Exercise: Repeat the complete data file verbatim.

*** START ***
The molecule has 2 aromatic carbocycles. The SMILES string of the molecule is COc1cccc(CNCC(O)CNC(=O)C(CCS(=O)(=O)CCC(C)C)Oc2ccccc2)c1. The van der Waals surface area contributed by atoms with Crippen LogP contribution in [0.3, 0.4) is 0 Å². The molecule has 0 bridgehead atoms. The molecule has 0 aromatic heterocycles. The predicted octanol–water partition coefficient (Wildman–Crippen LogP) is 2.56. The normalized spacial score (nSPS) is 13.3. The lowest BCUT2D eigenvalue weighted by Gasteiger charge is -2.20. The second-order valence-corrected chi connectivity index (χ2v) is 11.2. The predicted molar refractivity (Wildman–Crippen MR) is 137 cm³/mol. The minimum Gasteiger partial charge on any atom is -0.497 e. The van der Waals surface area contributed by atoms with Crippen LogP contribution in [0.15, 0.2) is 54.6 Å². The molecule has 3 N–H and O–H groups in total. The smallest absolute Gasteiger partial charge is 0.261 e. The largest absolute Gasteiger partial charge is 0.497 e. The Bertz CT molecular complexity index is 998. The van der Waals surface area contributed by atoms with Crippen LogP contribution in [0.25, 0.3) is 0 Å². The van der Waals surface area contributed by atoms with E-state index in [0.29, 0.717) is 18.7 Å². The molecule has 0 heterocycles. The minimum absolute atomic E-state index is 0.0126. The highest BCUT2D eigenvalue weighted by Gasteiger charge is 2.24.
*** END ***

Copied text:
The molecule has 2 aromatic carbocycles. The SMILES string of the molecule is COc1cccc(CNCC(O)CNC(=O)C(CCS(=O)(=O)CCC(C)C)Oc2ccccc2)c1. The van der Waals surface area contributed by atoms with Crippen LogP contribution in [0.3, 0.4) is 0 Å². The molecule has 0 bridgehead atoms. The molecule has 0 aromatic heterocycles. The predicted octanol–water partition coefficient (Wildman–Crippen LogP) is 2.56. The normalized spacial score (nSPS) is 13.3. The lowest BCUT2D eigenvalue weighted by Gasteiger charge is -2.20. The second-order valence-corrected chi connectivity index (χ2v) is 11.2. The predicted molar refractivity (Wildman–Crippen MR) is 137 cm³/mol. The minimum Gasteiger partial charge on any atom is -0.497 e. The van der Waals surface area contributed by atoms with Crippen LogP contribution in [0.15, 0.2) is 54.6 Å². The molecule has 3 N–H and O–H groups in total. The smallest absolute Gasteiger partial charge is 0.261 e. The largest absolute Gasteiger partial charge is 0.497 e. The Bertz CT molecular complexity index is 998. The van der Waals surface area contributed by atoms with Crippen LogP contribution in [0.25, 0.3) is 0 Å². The van der Waals surface area contributed by atoms with E-state index in [0.29, 0.717) is 18.7 Å². The molecule has 0 heterocycles. The minimum absolute atomic E-state index is 0.0126. The highest BCUT2D eigenvalue weighted by Gasteiger charge is 2.24.